NSO, 'Sweet Honey in the Rock' team for 'Affirmations'
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WASHINGTON, April 15, 2012 – Last weekend’s National Symphony Orchestra concert at the Kennedy Center was, as the old Monty Python troupe used to say, something “completely different.” Neither a pop concert nor standard symphonic, Beethoven dominated fare, the entire concert, staged on Friday and Saturday evenings only, was designed to frame the world premiere of William C. Banfield’s “Symphony No. 10: Affirmations for a New World.”
An unusual collaboration of the composer and the popular à cappella ensemble “Sweet Honey in the Rock,” the new symphony has its roots in the rise of Barack Obama and celebrates, in its own way, the successful conclusion of a very long and very troubled journey of a people who have broken through impossible barriers at last.
In addition to featuring the singing (and the poetry) of Sweet Honey in the Rock, Mr. Banfield’s symphony also incorporated work for a large chorus, whose voices were supplied for this world premiere by one of America’s premiere choral ensembles: Maryland’s renowned Morgan State University Choir, currently under the direction of Eric Conway.
The entire evening highlighted classical music with a decidedly African-American flair—a revelation for those who imagine that African-Americans never have or have had much to do with the classical concert stage.
In keeping with the upbeat “Affirmation” theme of the evening, guest conductor Thomas Wilkins—who normally helms the Omaha Symphony—unveiled an eclectic program whose first half highlighted upbeat, positive, “affirmative” music that endorsed the human drive and spirit, deploying the mood this music set as a kind of advance act before the main event.
Bookended by Bernstein’s ever-popular, frantic Overture to “Candide” and the driving, dramatic finale of Tchaikovsky’s 4th Symphony, the program’s first half consisted of excerpts from black composers whose work clearly needs to be heard in its entirety. Adding to the positive mood, Mr. Wilkins provided expert background narrative on most of these pieces.
After the Bernstein Overture, Mr. Wilkins and the NSO performed an excerpt of the wonderfully-named 19th century British composer Samuel Coleridge-Taylor’s rhythmic and very Romantic “Danse Negre.” Half African, Coleridge-Taylor—who tragically died of pneumonia early in the 20th century in his late thirties—was highly regarded by the British and produced a number of major compositions in his short life.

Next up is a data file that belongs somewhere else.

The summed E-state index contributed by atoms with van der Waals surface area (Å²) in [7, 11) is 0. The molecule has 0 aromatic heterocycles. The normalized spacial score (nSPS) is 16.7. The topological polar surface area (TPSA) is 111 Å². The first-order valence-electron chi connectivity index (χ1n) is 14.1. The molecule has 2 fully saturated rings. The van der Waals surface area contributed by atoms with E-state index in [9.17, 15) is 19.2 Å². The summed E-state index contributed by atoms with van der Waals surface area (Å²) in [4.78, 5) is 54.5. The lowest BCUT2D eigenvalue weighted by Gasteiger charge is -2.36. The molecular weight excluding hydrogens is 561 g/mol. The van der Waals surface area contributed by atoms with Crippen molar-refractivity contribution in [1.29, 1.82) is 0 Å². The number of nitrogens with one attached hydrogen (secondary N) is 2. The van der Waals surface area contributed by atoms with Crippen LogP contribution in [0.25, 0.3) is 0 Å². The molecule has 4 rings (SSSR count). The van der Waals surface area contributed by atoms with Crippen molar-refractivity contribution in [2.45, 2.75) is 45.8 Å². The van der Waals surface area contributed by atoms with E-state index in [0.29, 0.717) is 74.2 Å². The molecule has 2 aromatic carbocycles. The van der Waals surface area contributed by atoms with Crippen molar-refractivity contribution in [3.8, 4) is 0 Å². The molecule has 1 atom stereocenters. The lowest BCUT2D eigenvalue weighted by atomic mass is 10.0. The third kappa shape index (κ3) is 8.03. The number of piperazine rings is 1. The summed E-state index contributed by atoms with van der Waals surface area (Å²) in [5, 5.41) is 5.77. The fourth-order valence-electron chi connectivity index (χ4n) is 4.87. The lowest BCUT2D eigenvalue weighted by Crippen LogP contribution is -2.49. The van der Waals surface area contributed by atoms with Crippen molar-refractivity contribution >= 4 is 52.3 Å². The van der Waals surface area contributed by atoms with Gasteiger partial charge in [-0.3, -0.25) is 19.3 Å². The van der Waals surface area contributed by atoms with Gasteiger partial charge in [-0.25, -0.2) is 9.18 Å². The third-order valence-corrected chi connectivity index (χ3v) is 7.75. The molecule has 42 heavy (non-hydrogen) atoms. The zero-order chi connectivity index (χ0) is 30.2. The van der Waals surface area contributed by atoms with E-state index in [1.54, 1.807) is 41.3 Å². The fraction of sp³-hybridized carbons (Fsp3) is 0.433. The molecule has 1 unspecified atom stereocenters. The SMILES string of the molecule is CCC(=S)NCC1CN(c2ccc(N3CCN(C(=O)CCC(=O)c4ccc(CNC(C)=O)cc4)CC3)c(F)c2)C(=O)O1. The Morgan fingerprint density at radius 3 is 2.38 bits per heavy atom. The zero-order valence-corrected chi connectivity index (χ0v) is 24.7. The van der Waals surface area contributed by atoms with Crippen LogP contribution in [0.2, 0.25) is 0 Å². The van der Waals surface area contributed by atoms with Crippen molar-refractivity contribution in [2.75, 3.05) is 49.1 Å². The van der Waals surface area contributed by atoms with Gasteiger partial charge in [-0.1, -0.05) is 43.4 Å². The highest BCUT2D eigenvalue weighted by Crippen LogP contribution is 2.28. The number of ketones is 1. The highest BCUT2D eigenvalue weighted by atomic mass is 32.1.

In some ways an answer to Coleridge-Taylor, Mr. Wilkins and the NSO also presented the elegiac “Adagio” movement from Adolphus Hailstork’s “Symphony No. 1.” A lovely, tonal excerpt that eschewed the nervous tics of our recent obsession with atonality, the ensemble’s elegant performance left the audience with two questions: First, where’s the rest of this wonderful piece? And second, why haven’t we heard more from this contemporary composer who’s spent much of his compositional and teaching career in Virginia? (He’s currently teaching at Old Dominion University.)
It’s become reasonably well known that jazz great Duke Ellington also contributed some intriguing compositions to the classical repertoire. For this program, Mr. Wilkins chose to present Ellington’s driving, acidic, intriguing “King of the Magi” movement. This composition, along with the NSO’s enthusiastic performance, makes one wonder why Ellington’s classical compositions don’t appear more often in symphony concerts today.
Also on tap in the program’s first half: the “Aspirations” movement from William Grant Still’s (1875-1978) Symphony No. 1, subtitled “African-American.” It’s a major work from the pen of a man who was arguably the dean of America’s black composers and it’s a shame this moving work doesn’t show up more often on classical programming—a problem at least partially rectified here by the NSO’s fine performance of the excerpt.
Mr. Wilkins seems possessed with a remarkable sense of good humor, and this may have involved itself in his almost antic first-half selections. As we’ve already indicated, they certainly did serve to set the table for the program’s second half. But they also seem to have rather ingeniously been designed to get at least a portion of the audience ask to hear for more from these relatively unknown black composers (except for Ellington) in NSO seasons that are yet to come.
Unfortunately, the program’s second half didn’t quite live up to expectations. Or at least not those of this critic, as the audience, frankly, seemed delighted with Mr. Banfield’s new symphony and thrilled with the performance of Sweet Honey in the Rock in a new and unaccustomed role.
Mr. Banfield’s symphony is constructed in roughly the conventional four movement format—the exception being a two-part movement yoked together by a single, sustained note as its mood begins to change.
Each of the symphony’s four (or five) movements is built, in turn, around jazzy, freeform poems created by each of Sweet Honey’s five singing members. The music is tonal, engaging, and tastefully scored; the poetry—ranging from elegy to gospel and nearly to hip-hop—is rhythmic, passionate, and sincere; and the composition’s overall effect is indeed one of affirmation.
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